‘Ambassadors’ for trans surgery rally for better services

It has been 12 years since Thando Thengwa started the physical process of aligning her body to her gender — 12 years “of always knocking on hard walls”.

Having finally had hormone replacement therapy and psychotherapy in preparation for the gender-affirming surgery she needs, Thengwa, a transgender woman, found the inaccessibility of surgery “really discouraging, really hurting”.

“Personally,” she says, “I don’t see South Africa as a good place for trans people to live in, because it is so difficult to get healthcare services that are relevant to us. We need more surgeons and more facilities that do gender-affirming healthcare — not that, when you go a hospital, they say: ‘It’s not our priority.’”

Thengwa was one of the people who attended a recent conference in Pietermaritzburg, put together by trans rights organisation Gender Dynamix, aimed at equipping surgeons with a theoretical knowledge of gender-affirming procedures.

The number of government hospitals offering gender-affirming healthcare is increasing — with facilities in Gauteng, the Western Cape, the Free State, KwaZulu-Natal and the Eastern Cape. Gender-affirming surgeries include operations such as the removal of testes (a procedure called orchidectomy) and breasts, as well as the construction of penises.


But Groote Schuur Hospital’s Kevin Adams is the only surgeon in the country who can create penises from vaginal tissue.

“[The conference] really was ‘Trans Surgery 101’,” Adams laughs. “The main drive at the moment is to try to find surgeons who would be interested in doing gender-affirming surgery.”

The waiting list for breast and genital surgery at Groote Schuur is about 25 years. It was while attending the conference that Thengwa heard of this decades-long waiting list. “That was very sad for us. I’m 36 now, so having to wait approximately 30 years means I would only be able to have my surgery when I’m 66. So, what’s the point? ” she says.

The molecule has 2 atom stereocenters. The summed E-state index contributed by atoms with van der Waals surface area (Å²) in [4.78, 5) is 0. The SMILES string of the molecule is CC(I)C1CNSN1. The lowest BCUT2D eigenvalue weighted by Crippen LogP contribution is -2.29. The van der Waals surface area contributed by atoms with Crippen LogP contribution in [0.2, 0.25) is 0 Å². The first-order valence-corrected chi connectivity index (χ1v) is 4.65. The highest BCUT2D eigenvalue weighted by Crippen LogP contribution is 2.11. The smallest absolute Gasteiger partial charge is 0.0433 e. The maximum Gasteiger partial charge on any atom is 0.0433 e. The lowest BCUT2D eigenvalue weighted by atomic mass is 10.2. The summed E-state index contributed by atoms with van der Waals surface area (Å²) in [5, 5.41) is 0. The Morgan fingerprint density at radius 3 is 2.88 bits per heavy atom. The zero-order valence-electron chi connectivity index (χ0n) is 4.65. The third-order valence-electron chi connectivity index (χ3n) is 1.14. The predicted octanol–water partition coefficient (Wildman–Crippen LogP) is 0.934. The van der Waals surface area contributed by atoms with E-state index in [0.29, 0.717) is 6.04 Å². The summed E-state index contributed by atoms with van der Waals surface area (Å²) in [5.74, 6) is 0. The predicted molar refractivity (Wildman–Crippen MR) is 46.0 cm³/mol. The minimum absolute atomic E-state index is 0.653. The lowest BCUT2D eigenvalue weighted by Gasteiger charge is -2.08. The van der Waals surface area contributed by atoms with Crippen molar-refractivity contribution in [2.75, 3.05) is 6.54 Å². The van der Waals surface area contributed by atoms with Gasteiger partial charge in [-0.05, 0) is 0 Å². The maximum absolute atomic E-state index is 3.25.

Adams says the true picture is even worse. A minimum of 25 years is “the official line. It is actually about 50 years long. But I can’t humanely tell a patient the waiting list is actually 50 years long.”

Because of his years of experience, he can now perform these surgeries quicker. “I can perhaps do two male-to-female operations in one day,” he says, “but [one] female-to-male operation still takes a day.”

More surgeons would “definitely reduce the long waiting list”, he says.

Elma de Vries of Gender Dynamix says surgeons’ reaction to the conference was “amazing”, and that awareness among surgeons and urologists of the need for gender-affirming surgery had grown since a similar conference was held two years ago.

Urologists focus on medical issues that affect the male and female urinary tract system, as well as those related to male reproductive organs.

De Vries attributes this uptick in interest to the fact that some gender-affirming procedures are similar to those for other conditions. The technique used for female-to-male transitions — using vaginal tissue to build a penis — is similar to that used to treat hypospadias, a congenital abnormality in which the opening of the urethra is on the underside of the penis instead of at the tip.

Adams puts it down to supply and demand. “Doctors respond to demand, to need, so there are more doctors interested in doing it.”

De Vries adds that patients are not only starting to demand care, but have also started “educating their doctors”. A facility in KwaZulu-Natal hosts a support group of more than 40 trans and gender-nonconforming people. “And they have this approach of: ‘We will be ambassadors; we will be model patients and we will work with the health professionals so that we can improve access to care for the patients coming after us.’”

Thengwa is one of these ambassadors. Attending the conference “in [her] capacity as a constituent” was part of her ambassadorial role.

Speaking to the Mail & Guardian on condition of anonymity, the head of the support group says: “Sis Thando is an amazing ambassador for trans people in the province and is seen as one of the leaders. We refer to her as ‘the matriarch’.”

After years of knocking on hard walls, Thengwa is a step closer to who she really is, after her doctor referred her to Nelson Mandela Academic Hospital in Mthatha for her orchidectomy.

“I went to the receptionist and people were so friendly. It was like they were people I grew up with. I went to the urology clinic and the nurses — before I even introduced myself — were so, so friendly. They were, like: ‘Thando, this is our first encounter; please educate us so that we know how to treat people like you.’

“It makes you feel like you are living in a different world, as though the whole world has changed. You totally forget about the trouble that is waiting for you out there — the troubles that come your way as a trans person. You feel that sense of belonging in South Africa. Like, this is my home. And these are the people I want to connect with. The people who will have my back, no matter what. I have waited all my life for this,” she says.

Carl Collison is the Other Foundation’s Rainbow Fellow at the Mail & Guardian


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Carl Collison
Carl Collison
Carl Collison is a freelance journalist who focuses primarily on covering queer-related issues across Africa

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